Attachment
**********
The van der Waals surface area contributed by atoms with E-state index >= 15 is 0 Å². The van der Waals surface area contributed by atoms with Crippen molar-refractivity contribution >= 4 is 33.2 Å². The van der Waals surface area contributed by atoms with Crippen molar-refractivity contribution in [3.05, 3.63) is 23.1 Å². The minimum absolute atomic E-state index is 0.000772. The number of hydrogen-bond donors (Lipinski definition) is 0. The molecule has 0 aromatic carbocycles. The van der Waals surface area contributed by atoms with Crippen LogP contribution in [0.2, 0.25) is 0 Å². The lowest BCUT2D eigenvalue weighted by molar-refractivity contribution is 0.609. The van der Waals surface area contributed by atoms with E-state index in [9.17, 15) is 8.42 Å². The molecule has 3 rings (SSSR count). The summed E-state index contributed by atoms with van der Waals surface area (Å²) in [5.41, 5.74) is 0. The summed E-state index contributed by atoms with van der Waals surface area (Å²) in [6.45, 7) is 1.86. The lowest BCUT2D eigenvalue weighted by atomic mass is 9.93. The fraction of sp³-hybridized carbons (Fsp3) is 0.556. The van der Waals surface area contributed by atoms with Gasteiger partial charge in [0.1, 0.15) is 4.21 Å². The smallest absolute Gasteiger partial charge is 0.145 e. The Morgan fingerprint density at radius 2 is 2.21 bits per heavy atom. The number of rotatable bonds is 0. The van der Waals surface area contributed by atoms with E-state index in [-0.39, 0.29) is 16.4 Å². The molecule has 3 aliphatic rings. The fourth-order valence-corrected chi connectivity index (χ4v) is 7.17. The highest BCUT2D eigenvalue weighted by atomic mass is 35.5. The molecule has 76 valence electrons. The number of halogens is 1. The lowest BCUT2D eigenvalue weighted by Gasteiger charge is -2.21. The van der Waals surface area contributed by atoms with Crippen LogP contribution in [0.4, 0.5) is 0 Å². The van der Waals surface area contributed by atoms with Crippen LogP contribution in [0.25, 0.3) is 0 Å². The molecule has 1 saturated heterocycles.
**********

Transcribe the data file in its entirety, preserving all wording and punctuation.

The van der Waals surface area contributed by atoms with E-state index >= 15 is 0 Å². The van der Waals surface area contributed by atoms with Crippen molar-refractivity contribution >= 4 is 33.2 Å². The van der Waals surface area contributed by atoms with Crippen molar-refractivity contribution in [3.05, 3.63) is 23.1 Å². The minimum absolute atomic E-state index is 0.000772. The number of hydrogen-bond donors (Lipinski definition) is 0. The molecule has 0 aromatic carbocycles. The van der Waals surface area contributed by atoms with Crippen LogP contribution in [0.2, 0.25) is 0 Å². The lowest BCUT2D eigenvalue weighted by molar-refractivity contribution is 0.609. The van der Waals surface area contributed by atoms with E-state index in [9.17, 15) is 8.42 Å². The molecule has 3 rings (SSSR count). The summed E-state index contributed by atoms with van der Waals surface area (Å²) in [5.41, 5.74) is 0. The summed E-state index contributed by atoms with van der Waals surface area (Å²) in [6.45, 7) is 1.86. The lowest BCUT2D eigenvalue weighted by atomic mass is 9.93. The fraction of sp³-hybridized carbons (Fsp3) is 0.556. The van der Waals surface area contributed by atoms with Gasteiger partial charge in [0.1, 0.15) is 4.21 Å². The smallest absolute Gasteiger partial charge is 0.145 e. The Morgan fingerprint density at radius 2 is 2.21 bits per heavy atom. The number of rotatable bonds is 0. The van der Waals surface area contributed by atoms with E-state index in [-0.39, 0.29) is 16.4 Å². The molecule has 3 aliphatic rings. The fourth-order valence-corrected chi connectivity index (χ4v) is 7.17. The highest BCUT2D eigenvalue weighted by atomic mass is 35.5. The molecule has 76 valence electrons. The number of halogens is 1. The lowest BCUT2D eigenvalue weighted by Gasteiger charge is -2.21. The van der Waals surface area contributed by atoms with Crippen LogP contribution in [0.4, 0.5) is 0 Å². The van der Waals surface area contributed by atoms with Crippen LogP contribution in [0.25, 0.3) is 0 Å². The molecule has 1 saturated heterocycles.